Becoming a Conscious Leader
Leadership Coach, Front of Room Leader and Systemic Change Guide

Last week we wrote about location, location, location, an animated video on a crucial part of conscious leadership: self mastery. This week we focus on how it is a prerequisite for drama-free relationships, at work and at home.

Becoming conscious of our patterns of thought and emotion is key to self-mastery. But this is only the first step. Being transparent to others about being reactive enables leaders to build authentic relationships with those they lead and serve. It makes the difference between leaders who are perceived as authentic and leaders who are perceived as inauthentic.

You may think: Being that transparent is a crazy idea. It would backfire. It would make me look bad. They would eat me alive. Instead, I will work on my thoughts and emotions on my own. However, those you interact with sense your inner state. This is true both when you are out of touch with it, and when you do your utmost to appear “professional”.

Like in the Wizard of Oz, others will see behind our facade.

And then they either move to defense or concern. I will give you examples for that later on. In a nutshell:

Whether you are conscious of it or not, others react to your reactiveness.

I’d be surprised if you have not experienced the following situation before: You ask someone who seems a bit off: “Are you alright?” and while they answer: “Yes”, you sense that something’s wrong. Or you don’t even ask, but you leave the conversation telling yourself that something’s wrong, and wondering if it has something to do with what you have said or done. Your relationship has just turned murky.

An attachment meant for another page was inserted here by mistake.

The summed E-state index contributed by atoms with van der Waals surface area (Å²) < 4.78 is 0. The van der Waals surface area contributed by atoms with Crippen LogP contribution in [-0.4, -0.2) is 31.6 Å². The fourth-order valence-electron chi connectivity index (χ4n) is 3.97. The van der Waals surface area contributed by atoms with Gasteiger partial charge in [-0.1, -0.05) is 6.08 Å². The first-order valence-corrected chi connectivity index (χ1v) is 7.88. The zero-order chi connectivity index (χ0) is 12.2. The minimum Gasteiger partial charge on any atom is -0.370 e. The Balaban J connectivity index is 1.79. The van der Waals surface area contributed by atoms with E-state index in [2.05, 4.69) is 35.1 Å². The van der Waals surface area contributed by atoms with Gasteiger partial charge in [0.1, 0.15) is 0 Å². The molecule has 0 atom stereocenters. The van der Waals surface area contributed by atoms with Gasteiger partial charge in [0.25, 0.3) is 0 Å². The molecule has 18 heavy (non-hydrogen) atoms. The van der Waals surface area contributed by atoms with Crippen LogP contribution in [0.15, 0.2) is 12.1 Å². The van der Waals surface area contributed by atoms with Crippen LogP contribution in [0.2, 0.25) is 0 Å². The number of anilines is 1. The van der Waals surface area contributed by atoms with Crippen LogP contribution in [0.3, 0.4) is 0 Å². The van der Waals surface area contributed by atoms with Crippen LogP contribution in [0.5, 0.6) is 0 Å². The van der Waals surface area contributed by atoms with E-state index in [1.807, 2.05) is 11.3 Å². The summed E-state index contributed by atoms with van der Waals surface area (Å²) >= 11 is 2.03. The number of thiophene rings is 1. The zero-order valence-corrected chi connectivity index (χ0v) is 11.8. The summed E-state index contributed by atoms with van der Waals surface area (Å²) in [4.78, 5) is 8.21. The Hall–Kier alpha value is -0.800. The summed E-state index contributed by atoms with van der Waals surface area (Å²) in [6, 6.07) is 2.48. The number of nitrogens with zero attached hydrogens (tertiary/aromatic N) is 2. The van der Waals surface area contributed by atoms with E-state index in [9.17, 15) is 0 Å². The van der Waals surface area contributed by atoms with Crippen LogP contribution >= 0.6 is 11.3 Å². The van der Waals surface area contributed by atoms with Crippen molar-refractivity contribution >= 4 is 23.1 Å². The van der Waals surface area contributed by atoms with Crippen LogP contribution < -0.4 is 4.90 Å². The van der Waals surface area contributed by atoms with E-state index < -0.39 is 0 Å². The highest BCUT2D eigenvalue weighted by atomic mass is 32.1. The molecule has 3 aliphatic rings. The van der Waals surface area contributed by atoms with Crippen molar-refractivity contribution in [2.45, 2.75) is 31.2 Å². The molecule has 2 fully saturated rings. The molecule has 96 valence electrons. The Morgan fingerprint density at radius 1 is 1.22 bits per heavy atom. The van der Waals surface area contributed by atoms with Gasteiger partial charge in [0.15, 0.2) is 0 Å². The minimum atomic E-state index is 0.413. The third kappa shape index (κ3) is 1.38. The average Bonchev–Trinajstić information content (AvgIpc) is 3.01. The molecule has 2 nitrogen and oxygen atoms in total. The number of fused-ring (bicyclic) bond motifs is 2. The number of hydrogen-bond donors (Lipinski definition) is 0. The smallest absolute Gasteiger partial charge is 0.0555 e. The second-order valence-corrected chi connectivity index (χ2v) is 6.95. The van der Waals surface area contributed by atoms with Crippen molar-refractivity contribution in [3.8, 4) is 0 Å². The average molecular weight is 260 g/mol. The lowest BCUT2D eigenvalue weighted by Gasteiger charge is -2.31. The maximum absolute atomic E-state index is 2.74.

When our words and our inner state aren’t aligned, others intuitively know it. And when in doubt, they will take our non-verbal message as the valid, real message.

For example, think of a common feedback situation. A manager needs a direct report to perform better and has scheduled a conversation. She plans to cushion her “constructive feedback” in “positive feedback” so as not to upset them. She puts a premium on keeping emotions out of this interaction, so the other person can hear her message clearly. So far so good. But she is unconsciously coming from a place of “I would rather just get rid of you, because you will never perform.” After the conversation she may wonder why the person doesn’t improve at all in the following weeks. Her message was clear, wasn’t it?

Well, her direct report might just be responding to her non-verbal communication.

Research proves that when we believe in others, we raise the bar for them in a positive way, and they grow in response, but when we think badly of their ability, their performance stays the same or even decreases. It’s called the pygmalion effect.

If you want to be a trusted, authentic leader who enrolls and empowers others, you need to be aware of what you are thinking and feeling in the present moment. And you need to pluck up the courage to be transparent about it. Because transparency about and ownership of our own reactions is the opposite of feedback. It empowers others to reflect and respond in an authentic way.

Great leadership starts on the inside.

For leadership coaching and developement, get in touch

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